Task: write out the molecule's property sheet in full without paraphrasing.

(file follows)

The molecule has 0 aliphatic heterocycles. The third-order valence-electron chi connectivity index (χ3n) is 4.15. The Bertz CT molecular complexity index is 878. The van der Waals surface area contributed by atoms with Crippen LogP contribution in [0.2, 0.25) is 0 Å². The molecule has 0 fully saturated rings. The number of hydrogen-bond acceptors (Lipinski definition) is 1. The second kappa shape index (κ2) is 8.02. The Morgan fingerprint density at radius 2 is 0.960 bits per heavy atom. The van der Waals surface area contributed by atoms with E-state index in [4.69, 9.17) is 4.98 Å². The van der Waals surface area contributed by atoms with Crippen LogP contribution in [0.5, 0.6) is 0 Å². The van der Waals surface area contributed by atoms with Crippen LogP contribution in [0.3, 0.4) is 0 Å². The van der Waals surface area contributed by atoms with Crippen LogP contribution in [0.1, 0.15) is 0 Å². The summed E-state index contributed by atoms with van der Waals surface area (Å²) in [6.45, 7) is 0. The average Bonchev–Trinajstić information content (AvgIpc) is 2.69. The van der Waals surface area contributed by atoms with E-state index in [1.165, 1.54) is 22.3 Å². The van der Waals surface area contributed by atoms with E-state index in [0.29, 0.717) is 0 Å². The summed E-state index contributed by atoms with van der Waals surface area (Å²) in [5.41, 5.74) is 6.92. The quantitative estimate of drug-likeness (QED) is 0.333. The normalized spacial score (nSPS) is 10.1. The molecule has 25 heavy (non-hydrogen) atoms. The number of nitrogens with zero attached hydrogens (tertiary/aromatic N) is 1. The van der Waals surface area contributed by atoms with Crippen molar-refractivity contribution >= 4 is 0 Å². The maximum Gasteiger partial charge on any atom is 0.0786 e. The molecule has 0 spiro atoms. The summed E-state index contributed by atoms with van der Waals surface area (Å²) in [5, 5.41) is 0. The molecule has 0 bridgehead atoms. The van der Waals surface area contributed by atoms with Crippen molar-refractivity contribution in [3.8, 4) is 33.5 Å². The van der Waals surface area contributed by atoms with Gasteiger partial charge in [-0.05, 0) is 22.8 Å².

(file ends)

The molecule has 0 aliphatic heterocycles. The third-order valence-electron chi connectivity index (χ3n) is 4.15. The Bertz CT molecular complexity index is 878. The van der Waals surface area contributed by atoms with Crippen LogP contribution in [0.2, 0.25) is 0 Å². The molecule has 0 fully saturated rings. The number of hydrogen-bond acceptors (Lipinski definition) is 1. The second kappa shape index (κ2) is 8.02. The Morgan fingerprint density at radius 2 is 0.960 bits per heavy atom. The van der Waals surface area contributed by atoms with E-state index in [4.69, 9.17) is 4.98 Å². The van der Waals surface area contributed by atoms with Crippen LogP contribution in [0.5, 0.6) is 0 Å². The van der Waals surface area contributed by atoms with Crippen LogP contribution in [0.3, 0.4) is 0 Å². The van der Waals surface area contributed by atoms with Crippen LogP contribution in [0.1, 0.15) is 0 Å². The summed E-state index contributed by atoms with van der Waals surface area (Å²) in [6.45, 7) is 0. The average Bonchev–Trinajstić information content (AvgIpc) is 2.69. The van der Waals surface area contributed by atoms with E-state index in [1.165, 1.54) is 22.3 Å². The van der Waals surface area contributed by atoms with E-state index in [0.29, 0.717) is 0 Å². The summed E-state index contributed by atoms with van der Waals surface area (Å²) in [5.41, 5.74) is 6.92. The quantitative estimate of drug-likeness (QED) is 0.333. The normalized spacial score (nSPS) is 10.1. The molecule has 25 heavy (non-hydrogen) atoms. The number of nitrogens with zero attached hydrogens (tertiary/aromatic N) is 1. The van der Waals surface area contributed by atoms with Crippen molar-refractivity contribution >= 4 is 0 Å². The maximum Gasteiger partial charge on any atom is 0.0786 e. The molecule has 0 spiro atoms. The summed E-state index contributed by atoms with van der Waals surface area (Å²) in [5, 5.41) is 0. The molecule has 0 bridgehead atoms. The van der Waals surface area contributed by atoms with Crippen molar-refractivity contribution in [3.8, 4) is 33.5 Å². The van der Waals surface area contributed by atoms with Gasteiger partial charge in [-0.05, 0) is 22.8 Å².